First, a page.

Faith Herbert is a telekinetic superhero in Valiant’s comic universe. She flies through the air donning a bright white and blue jumpsuit, saving puppies, and uncovering corruption around every corner. She's also fat—and not “fat” in the way that popular culture describes plus-size models like Ashley Graham. Faith has a double chin, and that skintight jumpsuit doesn't hide her curves. And the best part for many comic readers is that no one says a thing about it.
Faith may fit in with an increasingly body-positive culture, though she first emerged in 1992 in a Valiant series called Harbinger, which followed the adventures of a group of misfit teenagers. But in that series, Faith and her endlessly cheery outlook on life were constantly plagued by a barrage of fat jokes. And when the series was revived in 2012, little had changed—not her relentless optimism, not the unnecessary digs about her weight, like when a passerby notes, “That fat girl sure is light on her feet.”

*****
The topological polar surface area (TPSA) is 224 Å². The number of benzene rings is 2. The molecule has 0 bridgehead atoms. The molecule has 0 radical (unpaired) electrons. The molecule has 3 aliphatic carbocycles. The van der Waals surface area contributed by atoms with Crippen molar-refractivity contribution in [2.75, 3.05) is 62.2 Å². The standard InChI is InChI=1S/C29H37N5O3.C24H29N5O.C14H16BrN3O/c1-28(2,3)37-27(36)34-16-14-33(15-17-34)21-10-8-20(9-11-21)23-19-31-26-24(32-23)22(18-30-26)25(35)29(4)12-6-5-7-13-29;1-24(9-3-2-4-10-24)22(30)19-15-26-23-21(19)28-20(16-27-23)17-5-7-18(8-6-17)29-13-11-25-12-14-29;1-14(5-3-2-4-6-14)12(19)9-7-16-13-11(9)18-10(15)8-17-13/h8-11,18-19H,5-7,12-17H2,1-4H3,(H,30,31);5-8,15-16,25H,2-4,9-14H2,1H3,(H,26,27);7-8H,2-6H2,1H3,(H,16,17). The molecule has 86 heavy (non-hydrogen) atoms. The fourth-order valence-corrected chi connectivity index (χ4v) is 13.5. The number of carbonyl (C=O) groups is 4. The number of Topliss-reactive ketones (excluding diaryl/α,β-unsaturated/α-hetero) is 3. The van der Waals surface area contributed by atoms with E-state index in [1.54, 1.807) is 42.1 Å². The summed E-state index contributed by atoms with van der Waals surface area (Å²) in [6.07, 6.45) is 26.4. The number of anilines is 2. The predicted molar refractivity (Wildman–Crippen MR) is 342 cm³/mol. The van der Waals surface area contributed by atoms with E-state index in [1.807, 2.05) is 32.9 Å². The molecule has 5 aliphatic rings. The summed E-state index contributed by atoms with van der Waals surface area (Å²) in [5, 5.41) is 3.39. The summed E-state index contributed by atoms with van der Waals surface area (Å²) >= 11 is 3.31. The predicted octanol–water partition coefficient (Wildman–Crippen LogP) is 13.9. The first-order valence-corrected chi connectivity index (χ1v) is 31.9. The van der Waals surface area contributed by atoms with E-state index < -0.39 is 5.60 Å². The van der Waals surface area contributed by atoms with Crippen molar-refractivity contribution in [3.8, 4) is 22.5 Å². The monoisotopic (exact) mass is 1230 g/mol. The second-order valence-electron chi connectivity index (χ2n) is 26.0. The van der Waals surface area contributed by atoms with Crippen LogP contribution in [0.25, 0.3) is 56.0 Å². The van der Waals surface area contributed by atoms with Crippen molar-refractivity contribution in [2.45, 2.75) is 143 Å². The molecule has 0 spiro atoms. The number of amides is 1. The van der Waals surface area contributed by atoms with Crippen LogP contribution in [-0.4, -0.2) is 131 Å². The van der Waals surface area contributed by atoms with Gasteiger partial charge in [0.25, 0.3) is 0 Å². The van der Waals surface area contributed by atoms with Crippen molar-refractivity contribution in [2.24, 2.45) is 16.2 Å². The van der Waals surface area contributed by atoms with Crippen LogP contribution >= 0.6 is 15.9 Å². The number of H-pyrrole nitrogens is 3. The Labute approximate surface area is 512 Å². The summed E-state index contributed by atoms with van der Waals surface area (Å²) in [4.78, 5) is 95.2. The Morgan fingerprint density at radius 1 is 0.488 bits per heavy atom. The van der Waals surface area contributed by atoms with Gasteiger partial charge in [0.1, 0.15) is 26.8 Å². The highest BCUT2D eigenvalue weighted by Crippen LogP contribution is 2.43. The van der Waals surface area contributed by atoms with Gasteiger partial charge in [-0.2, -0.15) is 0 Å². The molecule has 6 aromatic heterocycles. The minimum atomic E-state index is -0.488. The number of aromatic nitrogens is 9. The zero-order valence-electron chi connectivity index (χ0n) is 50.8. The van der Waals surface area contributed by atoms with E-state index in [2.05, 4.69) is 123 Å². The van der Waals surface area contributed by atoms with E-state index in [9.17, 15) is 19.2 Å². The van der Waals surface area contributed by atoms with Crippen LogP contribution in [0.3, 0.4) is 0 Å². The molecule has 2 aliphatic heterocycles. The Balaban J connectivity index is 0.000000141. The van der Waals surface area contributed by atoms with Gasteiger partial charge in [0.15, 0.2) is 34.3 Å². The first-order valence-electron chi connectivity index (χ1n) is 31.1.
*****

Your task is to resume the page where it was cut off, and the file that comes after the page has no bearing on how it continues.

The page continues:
But in 2016, things are different: Faith has stepped outside of the Harbinger umbrella and returned in a bestselling miniseries that came out in January. She’s also set to star in her first full series, which will debut in July and feature her first real nemesis, whom she’ll face off against as her story unfolds in monthly installments. This year marks the first time Faith has been written by a woman, the Orphan Black comic writer Jody Houser—and, not so coincidentally, there isn’t a fat joke in sight.